Ann Arbor, Mich., Dec. 6, 2011 – Toyota’s Collaborative Safety Research Center (CSRC) today announced four new research projects and three new research partnerships aimed at advancing the development of innovative vehicle safety technologies across the automotive industry.
Launched by Toyota in January 2011 with an initial investment of $50 million, the CSRC pursues automotive safety research through a collaborative model that prioritizes sharing Toyota’s talent and technology with a broad range of institutions.
The newly announced research projects, chosen from among numerous proposals considered by the CSRC over the past year, will be undertaken in partnership with Virginia Tech, George Washington University, the University of Iowa and the University of Virginia. The new projects are focused on the continued development of advanced crash modeling technologies and better protecting vulnerable populations, particularly seniors.
“We are proud to welcome our new research partners, whose important work promises to advance our understanding significantly in the areas of active safety, driver distraction and protecting the most at-risk drivers,” said Chuck Gulash, Senior Executive Engineer at the Toyota Technical Center and CSRC Director. “Today’s announcements cap a successful first year for Toyota’s Collaborate Safety Research Center and our efforts to act as a catalyst for the advancement of automotive safety for the entire industry. We look forward to further expanding our talent-sharing research model and helping advance the development of safety technologies that can benefit all of society.”
Two new projects focus on crash modeling research, including a detailed computer model of the National Highway Traffic Safety Administration’s (NHTSA) THOR-NT crash test dummy and a project to confirm the biofidelity and injury prediction capability of Toyota’s advanced Total Human Model for Safety (THUMS) virtual human model in additional crash scenarios. These crash modeling technologies help researchers analyze millions of data points to better understand the mechanisms that cause injuries in car crashes, which helps inform the development of new safety technologies for airbags, seatbelt systems and vehicle body structures.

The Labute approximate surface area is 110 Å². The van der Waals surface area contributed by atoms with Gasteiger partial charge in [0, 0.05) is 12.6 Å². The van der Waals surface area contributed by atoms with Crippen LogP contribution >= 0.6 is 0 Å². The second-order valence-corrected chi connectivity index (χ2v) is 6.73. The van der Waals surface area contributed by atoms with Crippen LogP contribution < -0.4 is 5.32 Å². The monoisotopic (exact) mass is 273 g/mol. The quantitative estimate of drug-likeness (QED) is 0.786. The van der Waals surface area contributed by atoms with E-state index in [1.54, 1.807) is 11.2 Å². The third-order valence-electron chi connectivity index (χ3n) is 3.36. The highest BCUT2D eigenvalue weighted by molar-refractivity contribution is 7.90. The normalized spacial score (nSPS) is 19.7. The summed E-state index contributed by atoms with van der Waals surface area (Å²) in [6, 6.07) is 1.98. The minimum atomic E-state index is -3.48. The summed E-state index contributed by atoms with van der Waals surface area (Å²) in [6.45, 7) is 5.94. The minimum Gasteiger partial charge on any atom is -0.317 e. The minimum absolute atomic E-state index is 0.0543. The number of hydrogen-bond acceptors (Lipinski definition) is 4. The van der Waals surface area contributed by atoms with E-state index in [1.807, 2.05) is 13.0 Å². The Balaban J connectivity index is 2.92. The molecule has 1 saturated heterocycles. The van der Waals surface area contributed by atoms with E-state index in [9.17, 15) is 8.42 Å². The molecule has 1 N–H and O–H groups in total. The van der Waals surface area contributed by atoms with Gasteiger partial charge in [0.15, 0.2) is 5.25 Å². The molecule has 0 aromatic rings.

Other new research will examine pre-drive behavior, such as where feet are placed prior to beginning the drive to determine the influence on driver-vehicle interactions.
The final project, based on research in Japan that has found a high rate of abdominal injuries for older drivers involved in vehicle crashes, will study the relationship between the injuries and age. This research could lead to improved safety restraints, which will prove increasingly important given predictions that the percentage of the U.S. population over the age of 65 will almost double by 2040.
Since the CSRC was launched, Toyota has announced 17 research projects with 12 institutions. In keeping with its open model, CSRC intends to publish as much of this research as possible to make it available to federal agencies, the industry and academia. The four new projects announced today include:
• Abdominal Injury Study Toyota’s Collaborative Research Honored
Partner: Virginia Tech
Study the relationship between age and abdominal injuries caused by automobile crashes in the United States, to determine if a specific population, such as senior drivers, is more vulnerable to abdominal injuries during these events
• THOR Dummy FE Model Creation
Partners: Virginia Tech and George Washington University
Study of NHTSA’s upgraded THOR-NT frontal impact crash test dummy to contribute to the ongoing development of THOR and help academia and the industry utilize this advanced dummy.
• Task Analytic and Time Series Analysis of Driver Behavior
Partner: University of Iowa
Using a simulator, this study will examine foot behavior at the early stages of the driving sequence, such as vehicle entry, engine start-up, and gear selection. Test subjects will be selected from varying age groups.
Then a naturalistic driver study will record information during the first 30 seconds of vehicle movement.
• Whole Body THUMS Validation
Partner: University of Virginia
Study of the capabilities of Toyota’s THUMS modeling system in capturing the effects of complex automobile crash scenarios at the “whole body” level
Toyota has a history of collaborative research programs with universities. One program involving Toyota, Virginia Tech and Wake Forest School of Medicine was honored on Monday at the Brain Trauma Foundation’s (BTF) Honors Dinner, where Toyota was recognized for helping significantly advance the understanding of brain trauma. Using accelerometers attached to the helmets of football players, university researchers collected data that has led to the first safety ratings system for football helmets. The data will be also used by Toyota to enhance its “THUMS” virtual human model and will contribute to new vehicle safety technologies that help reduce the occurrence and severity of head collisions.
“We are confident our research advancements will help reduce the risk of traumatic brain injuries in both automobile crashes and the football field. ,” said Dr. Stefan Duma, Principal Investigator for Virginia Tech. “We are grateful to Toyota for its support of this important, lifesaving research and to the BTF for its recognition.”
“We are proud at Toyota to have been able to help contribute to the growing body of knowledge in this research area and are honored to be recognized for our work with Virginia Tech and Wake Forest School of Medicine,” said Mr. Gulash.
More information about all of CSRC’s research projects can be found at www.Toyota.com/CSRC
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